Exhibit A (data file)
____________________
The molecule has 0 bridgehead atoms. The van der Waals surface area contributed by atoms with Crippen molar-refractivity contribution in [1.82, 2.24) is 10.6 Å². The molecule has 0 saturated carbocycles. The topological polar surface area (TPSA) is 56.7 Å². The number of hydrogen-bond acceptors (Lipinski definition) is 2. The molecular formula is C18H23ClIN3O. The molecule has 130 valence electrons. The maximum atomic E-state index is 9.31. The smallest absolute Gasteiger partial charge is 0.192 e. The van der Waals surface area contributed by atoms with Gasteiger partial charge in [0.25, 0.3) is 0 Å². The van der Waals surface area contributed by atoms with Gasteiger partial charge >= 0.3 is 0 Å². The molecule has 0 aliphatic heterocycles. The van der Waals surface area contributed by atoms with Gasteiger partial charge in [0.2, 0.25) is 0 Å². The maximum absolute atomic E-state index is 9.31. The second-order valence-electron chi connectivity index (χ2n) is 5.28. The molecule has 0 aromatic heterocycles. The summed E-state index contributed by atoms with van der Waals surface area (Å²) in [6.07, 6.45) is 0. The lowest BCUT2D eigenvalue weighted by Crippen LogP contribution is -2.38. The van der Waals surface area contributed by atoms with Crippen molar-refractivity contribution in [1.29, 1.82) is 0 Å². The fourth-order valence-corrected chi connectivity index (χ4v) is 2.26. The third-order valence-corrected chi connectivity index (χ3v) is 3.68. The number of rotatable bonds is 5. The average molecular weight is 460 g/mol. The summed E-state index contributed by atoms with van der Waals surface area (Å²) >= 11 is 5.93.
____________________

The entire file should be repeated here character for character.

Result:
The molecule has 0 bridgehead atoms. The van der Waals surface area contributed by atoms with Crippen molar-refractivity contribution in [1.82, 2.24) is 10.6 Å². The molecule has 0 saturated carbocycles. The topological polar surface area (TPSA) is 56.7 Å². The number of hydrogen-bond acceptors (Lipinski definition) is 2. The molecular formula is C18H23ClIN3O. The molecule has 130 valence electrons. The maximum atomic E-state index is 9.31. The smallest absolute Gasteiger partial charge is 0.192 e. The van der Waals surface area contributed by atoms with Gasteiger partial charge in [0.25, 0.3) is 0 Å². The van der Waals surface area contributed by atoms with Gasteiger partial charge >= 0.3 is 0 Å². The molecule has 0 aliphatic heterocycles. The van der Waals surface area contributed by atoms with Gasteiger partial charge in [0.2, 0.25) is 0 Å². The maximum absolute atomic E-state index is 9.31. The second-order valence-electron chi connectivity index (χ2n) is 5.28. The molecule has 0 aromatic heterocycles. The summed E-state index contributed by atoms with van der Waals surface area (Å²) in [6.07, 6.45) is 0. The lowest BCUT2D eigenvalue weighted by Crippen LogP contribution is -2.38. The van der Waals surface area contributed by atoms with Crippen molar-refractivity contribution in [1.29, 1.82) is 0 Å². The fourth-order valence-corrected chi connectivity index (χ4v) is 2.26. The third-order valence-corrected chi connectivity index (χ3v) is 3.68. The number of rotatable bonds is 5. The average molecular weight is 460 g/mol. The summed E-state index contributed by atoms with van der Waals surface area (Å²) >= 11 is 5.93.